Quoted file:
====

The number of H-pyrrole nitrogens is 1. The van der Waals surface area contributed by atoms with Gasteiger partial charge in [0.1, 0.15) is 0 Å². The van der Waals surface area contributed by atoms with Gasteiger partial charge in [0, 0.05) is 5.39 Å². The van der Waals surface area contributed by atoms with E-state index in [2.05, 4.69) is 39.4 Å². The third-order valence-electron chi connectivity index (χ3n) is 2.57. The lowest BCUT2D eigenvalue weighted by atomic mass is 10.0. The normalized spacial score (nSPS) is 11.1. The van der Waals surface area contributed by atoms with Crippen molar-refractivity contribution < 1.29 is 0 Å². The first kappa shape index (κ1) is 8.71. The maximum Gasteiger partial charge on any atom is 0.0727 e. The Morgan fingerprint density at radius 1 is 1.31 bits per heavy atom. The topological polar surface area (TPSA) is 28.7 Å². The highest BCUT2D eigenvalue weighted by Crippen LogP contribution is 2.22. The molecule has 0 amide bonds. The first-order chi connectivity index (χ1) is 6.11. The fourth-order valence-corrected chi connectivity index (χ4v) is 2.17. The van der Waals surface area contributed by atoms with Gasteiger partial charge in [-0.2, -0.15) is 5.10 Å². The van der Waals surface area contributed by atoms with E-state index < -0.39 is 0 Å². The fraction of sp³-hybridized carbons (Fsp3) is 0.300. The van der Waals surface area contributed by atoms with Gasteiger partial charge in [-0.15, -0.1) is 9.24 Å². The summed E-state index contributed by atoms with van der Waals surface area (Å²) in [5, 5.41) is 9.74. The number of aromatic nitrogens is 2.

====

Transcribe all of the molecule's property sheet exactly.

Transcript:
The number of H-pyrrole nitrogens is 1. The van der Waals surface area contributed by atoms with Gasteiger partial charge in [0.1, 0.15) is 0 Å². The van der Waals surface area contributed by atoms with Gasteiger partial charge in [0, 0.05) is 5.39 Å². The van der Waals surface area contributed by atoms with E-state index in [2.05, 4.69) is 39.4 Å². The third-order valence-electron chi connectivity index (χ3n) is 2.57. The lowest BCUT2D eigenvalue weighted by atomic mass is 10.0. The normalized spacial score (nSPS) is 11.1. The van der Waals surface area contributed by atoms with Crippen molar-refractivity contribution < 1.29 is 0 Å². The first kappa shape index (κ1) is 8.71. The maximum Gasteiger partial charge on any atom is 0.0727 e. The Morgan fingerprint density at radius 1 is 1.31 bits per heavy atom. The topological polar surface area (TPSA) is 28.7 Å². The highest BCUT2D eigenvalue weighted by Crippen LogP contribution is 2.22. The molecule has 0 amide bonds. The first-order chi connectivity index (χ1) is 6.11. The fourth-order valence-corrected chi connectivity index (χ4v) is 2.17. The van der Waals surface area contributed by atoms with Gasteiger partial charge in [-0.2, -0.15) is 5.10 Å². The van der Waals surface area contributed by atoms with E-state index < -0.39 is 0 Å². The fraction of sp³-hybridized carbons (Fsp3) is 0.300. The van der Waals surface area contributed by atoms with Gasteiger partial charge in [-0.15, -0.1) is 9.24 Å². The summed E-state index contributed by atoms with van der Waals surface area (Å²) in [5, 5.41) is 9.74. The number of aromatic nitrogens is 2.